The thing you need to know about peeling bark from a birch tree on a hot summer morning is this, and it has nothing to do with canoe building.
Like a small advancing army, the woodticks scamper up your pant leg, into your ears, throughout your purse, and down your throat.
Also, know that the thick brush snaps hard on a passing face. That an even terrain may camouflage a sudden steep hole that’s anxious to twist an ankle. That sweat runs like the Mississippi River from your neck past your bra cups and down the inside of your shirt before it splashes to the forest floor.
Readers, I was a bug-ridden, deodorant-challenged, red-faced, hard-breathing mess.
But God bless them, one of the Indian Scouts stayed behind with each faltering step to ensure I didn’t get lost.
The many Indian Scouts were part of the language immersion/canoe building project sponsored by the FDL Cultural Museum and paid for by the FDL Band and an Administration for Native Americans grant. For three weeks in June, eight to 14 full-time and part-time Ojibwe co-built a birchbark canoe. Most builders came from the Rez, but a couple traveled from Michigan and Indiana.
Mornings started in the Museum. Dave (Niib) Aubid, East Lake, led the group through new Ojibwe words that described the work and building materials.
The canoe construction took place under a wigwam-like structure behind the Museum with Ojibwe words taped to the walls. I didn’t know the words for “large squeamish bug-hating weenie woman” and didn’t ask.
That’s because when you’re in the middle of the deep woods under three coats of insect spray, surrounded by hearty, strong and highly motivated Ojibwe Scouts, you shut your mouth. Following the language lesson, the group piled into trucks and vans and headed west for Ditchbank Road. A tire path extended from the road into the woods. We set out on foot, seeking towering, straight birch trees.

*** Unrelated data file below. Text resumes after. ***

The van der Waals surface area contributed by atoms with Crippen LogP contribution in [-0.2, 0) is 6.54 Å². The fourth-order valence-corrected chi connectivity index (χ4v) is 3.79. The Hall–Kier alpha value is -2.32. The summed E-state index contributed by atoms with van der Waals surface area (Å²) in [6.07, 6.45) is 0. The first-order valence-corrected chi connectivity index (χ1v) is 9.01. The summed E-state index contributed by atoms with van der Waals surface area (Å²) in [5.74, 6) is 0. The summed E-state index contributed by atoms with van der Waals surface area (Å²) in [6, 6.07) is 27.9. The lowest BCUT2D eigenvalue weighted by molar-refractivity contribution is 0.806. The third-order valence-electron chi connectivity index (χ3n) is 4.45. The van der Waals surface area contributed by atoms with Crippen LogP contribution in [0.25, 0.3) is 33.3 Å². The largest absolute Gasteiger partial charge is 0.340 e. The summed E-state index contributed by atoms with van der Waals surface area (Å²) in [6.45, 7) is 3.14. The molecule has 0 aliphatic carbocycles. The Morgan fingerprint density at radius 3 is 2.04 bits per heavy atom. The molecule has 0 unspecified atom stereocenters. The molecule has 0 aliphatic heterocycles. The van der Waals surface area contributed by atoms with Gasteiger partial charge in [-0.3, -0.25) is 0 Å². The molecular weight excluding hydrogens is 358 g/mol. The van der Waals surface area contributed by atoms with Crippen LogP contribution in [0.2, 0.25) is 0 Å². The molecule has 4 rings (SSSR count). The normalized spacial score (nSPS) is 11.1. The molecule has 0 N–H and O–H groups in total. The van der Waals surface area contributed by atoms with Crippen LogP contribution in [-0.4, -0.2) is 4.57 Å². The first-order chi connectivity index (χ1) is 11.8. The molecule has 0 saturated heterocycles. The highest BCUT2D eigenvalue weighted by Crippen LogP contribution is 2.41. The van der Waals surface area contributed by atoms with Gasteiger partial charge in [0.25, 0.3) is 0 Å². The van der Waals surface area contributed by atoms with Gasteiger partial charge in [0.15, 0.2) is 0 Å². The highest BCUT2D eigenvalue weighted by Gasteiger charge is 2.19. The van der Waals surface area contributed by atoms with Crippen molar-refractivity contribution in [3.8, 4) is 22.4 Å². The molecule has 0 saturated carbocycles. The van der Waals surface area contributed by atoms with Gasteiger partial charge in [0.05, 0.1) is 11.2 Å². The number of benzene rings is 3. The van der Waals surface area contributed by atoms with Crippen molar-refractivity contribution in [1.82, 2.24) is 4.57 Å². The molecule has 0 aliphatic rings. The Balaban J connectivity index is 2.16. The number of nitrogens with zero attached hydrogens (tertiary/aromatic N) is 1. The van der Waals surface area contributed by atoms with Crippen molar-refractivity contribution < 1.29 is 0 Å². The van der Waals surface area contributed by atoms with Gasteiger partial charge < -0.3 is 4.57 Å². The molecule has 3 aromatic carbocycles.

What signals birchbark peeling season?
“When the mosquitos are thick and fly into your mouth,” said Jeff Savage, Museum Director and organizer of the event. He spotted two ideal birch trees early as the van bumped down the narrow path. The best bark trees are about 70 years of age. The best canoe bark is thick with short lines and is unlikely to tear.
About a mile into the woods, we reached a semi-clearing and parked. We carried cell phones, a Global Positioning System and an alarm device that signaled a truck’s location. Yet no matter where the group trekked, someone knew the way out without technology.
Sweat lessened the impact of bug spray. After climbing over 20 logs and a mile of zigzag steps through thick brush, wood ticks moved in over flesh as bug spray trickled off. Each time I pulled a tick off my scalp, I looked at my watch.
Finally Marvin Defoe, master canoe builder from the Red Cliff Reservation, stopped at a tree, judged its straightness, cut a strip of bark, and pronounced the tree ready. In a flash he reached up and cut a line through the bark to the ground. Marvin then propped a ladder against the tree, climbed and extended the bark cut higher.
Two Scouts on the ground grasped a wide strip of bark and slowly began to peel. Birch trees emit a “pop” sound as they release their bark when the time is right. We heard two pops. In slow motion, the Scouts lowered the bark to the ground before carrying it to the path, rolling it into a bundle and delivering it to a vehicle.
It takes 60 to 70 square feet of bark to make a canoe. That day the group collected three bundles. A few younger Scouts led by the ever-alert Marvin immediately returned to the woods for more bark. The older Scouts headed back for the vehicles and ate ham and cheese on wild rice bread and then watermelon.
They jabbered nonstop, waiting for the younger Scouts to return and eat before everyone took off in search of the two birch trees near the tire trail entrance.
I learned about cohesion that day — the way energetic and talented people with a single purpose can labor hard and succeed.
Deborah Locke can be reached at firstname.lastname@example.org. The finished canoe will be on display at the Black Bear Casino Resort. Eventually, it will be used.
|Support people-powered non-profit journalism! Volunteer, contribute news, or become a member to keep the Daily Planet in orbit.|